An opposition senator was shot dead in western Cameroon where a bloody insurgency has been waged by anglophone separatists against the state, his party and an official said.
Lawmaker Henry Kemende, whose body was found Wednesday, “was killed (overnight) by unidentified armed assailants”, a local communications ministry official confirmed on condition of anonymity.
He had been a lawyer and lawmaker for the Social Democratic Front (SDF), one of Cameroon’s main opposition parties.
The killing happened in Bamenda, a major town in the country’s northwest region which, along with the southwest, has seen a spate of insurgent violence by members of the regions’ anglophone minority against the predominantly French-speaking security forces.
“We recovered his body, his chest riddled with bullets,” Joshua Osih, the vice president of the SDF, confirmed to AFP.
The vehicle in which the victim was travelling at the time of the attack had “disappeared”, he added.
A senate official who requested anonymity confirmed the information to AFP.
No one had come forward to claim the killing as of Wednesday afternoon.
“We assume it’s the ‘Ambazonians’,” Osih suggested, referring to the armed anglophone insurgent groups.
Cameroon has been torn by violence since October 2017, when militants declared an independent state in the northwest and southwest, home to most of the anglophone minority in the majority French-speaking country.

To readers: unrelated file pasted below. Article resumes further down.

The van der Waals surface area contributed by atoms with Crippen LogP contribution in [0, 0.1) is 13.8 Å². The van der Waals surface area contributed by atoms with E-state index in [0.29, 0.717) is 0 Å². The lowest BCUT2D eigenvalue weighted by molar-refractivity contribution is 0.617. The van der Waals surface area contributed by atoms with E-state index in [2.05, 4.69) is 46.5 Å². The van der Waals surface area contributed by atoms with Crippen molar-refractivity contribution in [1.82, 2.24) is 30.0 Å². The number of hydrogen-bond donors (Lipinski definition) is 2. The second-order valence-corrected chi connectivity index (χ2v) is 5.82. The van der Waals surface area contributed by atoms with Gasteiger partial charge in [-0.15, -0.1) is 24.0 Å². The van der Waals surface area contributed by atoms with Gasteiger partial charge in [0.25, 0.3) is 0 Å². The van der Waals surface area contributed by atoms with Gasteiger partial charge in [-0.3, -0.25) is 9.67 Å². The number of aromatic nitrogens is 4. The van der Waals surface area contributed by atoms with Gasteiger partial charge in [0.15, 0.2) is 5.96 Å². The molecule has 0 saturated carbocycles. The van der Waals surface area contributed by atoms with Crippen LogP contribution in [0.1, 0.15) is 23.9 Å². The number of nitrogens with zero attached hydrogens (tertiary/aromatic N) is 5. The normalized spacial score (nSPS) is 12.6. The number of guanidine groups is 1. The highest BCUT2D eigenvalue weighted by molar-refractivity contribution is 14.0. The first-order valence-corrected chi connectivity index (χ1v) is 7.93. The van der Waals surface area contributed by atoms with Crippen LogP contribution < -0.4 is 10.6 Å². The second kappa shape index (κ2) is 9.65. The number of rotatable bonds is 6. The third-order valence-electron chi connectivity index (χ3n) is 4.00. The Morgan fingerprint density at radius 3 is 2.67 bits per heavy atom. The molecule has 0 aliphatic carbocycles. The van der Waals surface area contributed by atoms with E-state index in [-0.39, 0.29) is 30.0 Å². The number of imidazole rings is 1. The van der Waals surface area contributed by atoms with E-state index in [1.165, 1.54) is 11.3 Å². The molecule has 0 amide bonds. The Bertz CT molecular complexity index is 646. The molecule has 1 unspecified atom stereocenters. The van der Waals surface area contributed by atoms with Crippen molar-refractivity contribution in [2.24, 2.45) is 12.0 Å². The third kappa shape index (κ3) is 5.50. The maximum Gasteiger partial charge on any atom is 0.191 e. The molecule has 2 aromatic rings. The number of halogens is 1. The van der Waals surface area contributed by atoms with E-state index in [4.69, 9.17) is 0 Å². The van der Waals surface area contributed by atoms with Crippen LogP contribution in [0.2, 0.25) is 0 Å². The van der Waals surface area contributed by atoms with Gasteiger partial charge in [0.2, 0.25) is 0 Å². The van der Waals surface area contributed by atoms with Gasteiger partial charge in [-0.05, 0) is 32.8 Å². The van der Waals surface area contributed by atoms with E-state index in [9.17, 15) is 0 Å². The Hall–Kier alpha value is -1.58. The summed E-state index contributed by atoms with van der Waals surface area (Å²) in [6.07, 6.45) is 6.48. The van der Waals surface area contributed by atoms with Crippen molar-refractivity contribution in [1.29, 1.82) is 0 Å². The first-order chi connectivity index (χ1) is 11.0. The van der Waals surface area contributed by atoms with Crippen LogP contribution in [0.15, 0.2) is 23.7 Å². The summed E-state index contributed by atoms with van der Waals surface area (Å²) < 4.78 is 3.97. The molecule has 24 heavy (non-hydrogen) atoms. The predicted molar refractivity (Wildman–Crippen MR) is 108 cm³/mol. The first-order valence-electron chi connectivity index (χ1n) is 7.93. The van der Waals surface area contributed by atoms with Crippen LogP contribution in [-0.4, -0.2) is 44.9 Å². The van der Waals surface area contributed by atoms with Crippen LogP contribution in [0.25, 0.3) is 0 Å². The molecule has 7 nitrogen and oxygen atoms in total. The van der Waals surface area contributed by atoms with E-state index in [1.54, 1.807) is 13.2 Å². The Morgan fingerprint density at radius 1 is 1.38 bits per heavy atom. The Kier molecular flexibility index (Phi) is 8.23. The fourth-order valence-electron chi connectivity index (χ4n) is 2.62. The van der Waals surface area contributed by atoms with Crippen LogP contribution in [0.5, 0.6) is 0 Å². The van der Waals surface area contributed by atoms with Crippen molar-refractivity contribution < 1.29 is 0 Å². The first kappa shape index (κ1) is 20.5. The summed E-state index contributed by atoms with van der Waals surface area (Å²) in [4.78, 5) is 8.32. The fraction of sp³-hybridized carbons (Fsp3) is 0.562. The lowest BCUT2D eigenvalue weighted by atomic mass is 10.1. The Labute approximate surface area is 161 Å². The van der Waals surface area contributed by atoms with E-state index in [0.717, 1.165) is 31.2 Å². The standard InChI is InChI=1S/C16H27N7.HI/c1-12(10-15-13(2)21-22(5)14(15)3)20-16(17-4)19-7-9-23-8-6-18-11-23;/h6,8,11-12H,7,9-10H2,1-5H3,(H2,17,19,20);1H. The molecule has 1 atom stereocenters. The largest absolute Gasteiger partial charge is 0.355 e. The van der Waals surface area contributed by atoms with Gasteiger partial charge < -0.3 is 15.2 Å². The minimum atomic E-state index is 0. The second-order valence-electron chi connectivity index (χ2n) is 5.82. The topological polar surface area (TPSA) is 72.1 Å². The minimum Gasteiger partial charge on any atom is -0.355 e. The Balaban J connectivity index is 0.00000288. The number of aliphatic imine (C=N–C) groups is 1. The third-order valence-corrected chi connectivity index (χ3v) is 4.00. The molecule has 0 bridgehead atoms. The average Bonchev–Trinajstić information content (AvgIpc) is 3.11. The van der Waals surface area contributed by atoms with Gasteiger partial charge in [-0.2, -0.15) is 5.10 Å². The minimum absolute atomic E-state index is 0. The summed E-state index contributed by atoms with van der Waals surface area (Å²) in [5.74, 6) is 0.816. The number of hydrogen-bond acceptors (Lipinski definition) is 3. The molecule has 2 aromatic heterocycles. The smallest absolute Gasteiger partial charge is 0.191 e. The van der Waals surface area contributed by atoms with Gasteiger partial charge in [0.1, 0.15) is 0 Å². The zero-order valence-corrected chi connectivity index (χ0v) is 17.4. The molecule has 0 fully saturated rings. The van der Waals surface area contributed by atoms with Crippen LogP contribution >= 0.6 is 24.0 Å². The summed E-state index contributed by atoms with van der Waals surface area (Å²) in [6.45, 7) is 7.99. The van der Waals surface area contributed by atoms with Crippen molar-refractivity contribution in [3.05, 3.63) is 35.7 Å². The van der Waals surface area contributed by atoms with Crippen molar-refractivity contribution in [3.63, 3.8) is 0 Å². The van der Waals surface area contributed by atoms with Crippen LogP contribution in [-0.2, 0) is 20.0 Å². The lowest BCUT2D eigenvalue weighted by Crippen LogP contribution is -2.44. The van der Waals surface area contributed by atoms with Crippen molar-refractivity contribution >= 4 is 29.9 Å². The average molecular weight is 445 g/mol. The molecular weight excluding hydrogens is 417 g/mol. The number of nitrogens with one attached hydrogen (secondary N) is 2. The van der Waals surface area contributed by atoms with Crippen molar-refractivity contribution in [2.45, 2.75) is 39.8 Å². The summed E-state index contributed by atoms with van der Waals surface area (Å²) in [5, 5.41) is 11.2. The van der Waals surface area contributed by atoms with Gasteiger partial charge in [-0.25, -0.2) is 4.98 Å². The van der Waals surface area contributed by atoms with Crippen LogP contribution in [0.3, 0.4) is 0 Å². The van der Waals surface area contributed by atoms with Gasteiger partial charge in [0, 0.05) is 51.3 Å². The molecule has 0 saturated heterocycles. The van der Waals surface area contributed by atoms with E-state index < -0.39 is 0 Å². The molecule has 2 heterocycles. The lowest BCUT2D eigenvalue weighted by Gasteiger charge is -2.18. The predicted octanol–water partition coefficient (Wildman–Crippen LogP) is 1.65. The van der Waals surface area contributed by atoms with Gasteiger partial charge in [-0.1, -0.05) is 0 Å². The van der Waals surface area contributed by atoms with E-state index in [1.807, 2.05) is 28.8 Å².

Both the separatists and government forces have been accused of atrocities in the fighting, which has killed more than 3,000 people and forced over 700,000 to flee their homes.
Armed groups are regularly accused of abducting, killing, or injuring civilians whom they accuse of “collaborating” with Cameroonian authorities.
Several SDF leaders have been targeted previously including John Fru Ndi, the party’s president.
Fru Ndi has run several times against President Paul Biya, 88, who has ruled the country with an iron grip for nearly 40 years.
Osih said separatist elements opposed the SDF because it is a predominantly English-speaking party that participates in the political process and is opposed to the partition of Cameroon.
It is the third-largest party in the national assembly, the lower house which, like the senate, is dominated by Biya’s RDPC party.
NGOs and the UN accuse Biya of repressing dissent in the English-speaking areas as well as clamping down hard on political opponents.
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